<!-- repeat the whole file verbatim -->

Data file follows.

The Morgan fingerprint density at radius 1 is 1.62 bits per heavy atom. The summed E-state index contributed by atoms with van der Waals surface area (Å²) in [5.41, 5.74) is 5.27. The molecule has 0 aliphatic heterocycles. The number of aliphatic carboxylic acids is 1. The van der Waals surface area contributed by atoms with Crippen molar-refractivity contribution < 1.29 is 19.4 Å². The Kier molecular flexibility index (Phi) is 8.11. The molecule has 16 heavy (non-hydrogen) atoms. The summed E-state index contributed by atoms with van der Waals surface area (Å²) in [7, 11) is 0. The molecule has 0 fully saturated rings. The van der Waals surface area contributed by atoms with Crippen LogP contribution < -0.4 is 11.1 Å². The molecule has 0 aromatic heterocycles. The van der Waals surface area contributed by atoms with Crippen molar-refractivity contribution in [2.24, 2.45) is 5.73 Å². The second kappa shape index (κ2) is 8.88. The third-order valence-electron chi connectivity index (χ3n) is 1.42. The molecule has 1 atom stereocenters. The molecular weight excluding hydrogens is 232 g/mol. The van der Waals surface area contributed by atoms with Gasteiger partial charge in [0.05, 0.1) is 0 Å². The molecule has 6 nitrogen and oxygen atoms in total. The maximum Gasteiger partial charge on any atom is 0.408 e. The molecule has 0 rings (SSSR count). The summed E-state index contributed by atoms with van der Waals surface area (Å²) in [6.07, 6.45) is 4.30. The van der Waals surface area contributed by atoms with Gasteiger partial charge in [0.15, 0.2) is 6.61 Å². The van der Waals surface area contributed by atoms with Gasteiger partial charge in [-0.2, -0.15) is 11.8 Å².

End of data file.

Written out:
The Morgan fingerprint density at radius 1 is 1.62 bits per heavy atom. The summed E-state index contributed by atoms with van der Waals surface area (Å²) in [5.41, 5.74) is 5.27. The molecule has 0 aliphatic heterocycles. The number of aliphatic carboxylic acids is 1. The van der Waals surface area contributed by atoms with Crippen molar-refractivity contribution < 1.29 is 19.4 Å². The Kier molecular flexibility index (Phi) is 8.11. The molecule has 16 heavy (non-hydrogen) atoms. The summed E-state index contributed by atoms with van der Waals surface area (Å²) in [7, 11) is 0. The molecule has 0 fully saturated rings. The van der Waals surface area contributed by atoms with Crippen LogP contribution < -0.4 is 11.1 Å². The molecule has 0 aromatic heterocycles. The van der Waals surface area contributed by atoms with Crippen molar-refractivity contribution in [2.24, 2.45) is 5.73 Å². The second kappa shape index (κ2) is 8.88. The third-order valence-electron chi connectivity index (χ3n) is 1.42. The molecule has 1 atom stereocenters. The molecular weight excluding hydrogens is 232 g/mol. The van der Waals surface area contributed by atoms with Gasteiger partial charge in [0.05, 0.1) is 0 Å². The molecule has 6 nitrogen and oxygen atoms in total. The maximum Gasteiger partial charge on any atom is 0.408 e. The molecule has 0 rings (SSSR count). The summed E-state index contributed by atoms with van der Waals surface area (Å²) in [6.07, 6.45) is 4.30. The van der Waals surface area contributed by atoms with Gasteiger partial charge in [0.15, 0.2) is 6.61 Å². The van der Waals surface area contributed by atoms with Gasteiger partial charge in [-0.2, -0.15) is 11.8 Å².